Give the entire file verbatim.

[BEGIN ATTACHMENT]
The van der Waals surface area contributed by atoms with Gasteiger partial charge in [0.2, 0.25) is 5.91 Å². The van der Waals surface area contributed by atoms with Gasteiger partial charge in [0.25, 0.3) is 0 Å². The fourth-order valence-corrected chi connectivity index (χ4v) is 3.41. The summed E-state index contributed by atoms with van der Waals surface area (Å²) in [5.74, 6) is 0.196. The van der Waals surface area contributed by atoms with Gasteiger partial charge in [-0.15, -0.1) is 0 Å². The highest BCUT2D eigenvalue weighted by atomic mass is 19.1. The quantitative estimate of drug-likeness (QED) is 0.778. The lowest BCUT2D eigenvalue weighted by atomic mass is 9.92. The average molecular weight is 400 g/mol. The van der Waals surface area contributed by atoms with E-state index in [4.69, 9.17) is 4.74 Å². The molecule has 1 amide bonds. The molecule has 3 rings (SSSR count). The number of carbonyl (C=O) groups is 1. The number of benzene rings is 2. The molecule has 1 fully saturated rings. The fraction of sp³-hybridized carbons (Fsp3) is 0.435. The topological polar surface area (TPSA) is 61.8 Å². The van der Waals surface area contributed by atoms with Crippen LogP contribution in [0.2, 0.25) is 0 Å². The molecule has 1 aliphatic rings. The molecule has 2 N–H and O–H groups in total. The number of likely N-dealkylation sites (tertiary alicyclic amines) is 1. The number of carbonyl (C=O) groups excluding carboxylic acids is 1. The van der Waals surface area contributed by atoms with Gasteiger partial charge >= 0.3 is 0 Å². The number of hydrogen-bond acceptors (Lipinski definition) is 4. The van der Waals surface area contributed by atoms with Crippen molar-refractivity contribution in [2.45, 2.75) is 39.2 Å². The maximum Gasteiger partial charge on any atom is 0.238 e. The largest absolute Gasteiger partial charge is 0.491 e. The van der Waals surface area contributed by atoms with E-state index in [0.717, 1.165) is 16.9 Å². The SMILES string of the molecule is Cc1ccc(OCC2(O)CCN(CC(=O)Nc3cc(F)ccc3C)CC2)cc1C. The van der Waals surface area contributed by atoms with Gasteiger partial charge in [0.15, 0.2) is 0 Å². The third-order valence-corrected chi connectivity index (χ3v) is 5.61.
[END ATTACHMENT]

The van der Waals surface area contributed by atoms with Gasteiger partial charge in [0.2, 0.25) is 5.91 Å². The van der Waals surface area contributed by atoms with Gasteiger partial charge in [0.25, 0.3) is 0 Å². The fourth-order valence-corrected chi connectivity index (χ4v) is 3.41. The summed E-state index contributed by atoms with van der Waals surface area (Å²) in [5.74, 6) is 0.196. The van der Waals surface area contributed by atoms with Gasteiger partial charge in [-0.15, -0.1) is 0 Å². The highest BCUT2D eigenvalue weighted by atomic mass is 19.1. The quantitative estimate of drug-likeness (QED) is 0.778. The lowest BCUT2D eigenvalue weighted by atomic mass is 9.92. The average molecular weight is 400 g/mol. The van der Waals surface area contributed by atoms with E-state index in [4.69, 9.17) is 4.74 Å². The molecule has 1 amide bonds. The molecule has 3 rings (SSSR count). The number of carbonyl (C=O) groups is 1. The number of benzene rings is 2. The molecule has 1 fully saturated rings. The fraction of sp³-hybridized carbons (Fsp3) is 0.435. The topological polar surface area (TPSA) is 61.8 Å². The van der Waals surface area contributed by atoms with Crippen LogP contribution in [0.2, 0.25) is 0 Å². The molecule has 1 aliphatic rings. The molecule has 2 N–H and O–H groups in total. The number of likely N-dealkylation sites (tertiary alicyclic amines) is 1. The number of carbonyl (C=O) groups excluding carboxylic acids is 1. The van der Waals surface area contributed by atoms with Gasteiger partial charge >= 0.3 is 0 Å². The number of hydrogen-bond acceptors (Lipinski definition) is 4. The van der Waals surface area contributed by atoms with Crippen molar-refractivity contribution in [2.45, 2.75) is 39.2 Å². The maximum Gasteiger partial charge on any atom is 0.238 e. The largest absolute Gasteiger partial charge is 0.491 e. The van der Waals surface area contributed by atoms with E-state index in [0.717, 1.165) is 16.9 Å². The SMILES string of the molecule is Cc1ccc(OCC2(O)CCN(CC(=O)Nc3cc(F)ccc3C)CC2)cc1C. The van der Waals surface area contributed by atoms with Gasteiger partial charge in [0.15, 0.2) is 0 Å². The third-order valence-corrected chi connectivity index (χ3v) is 5.61.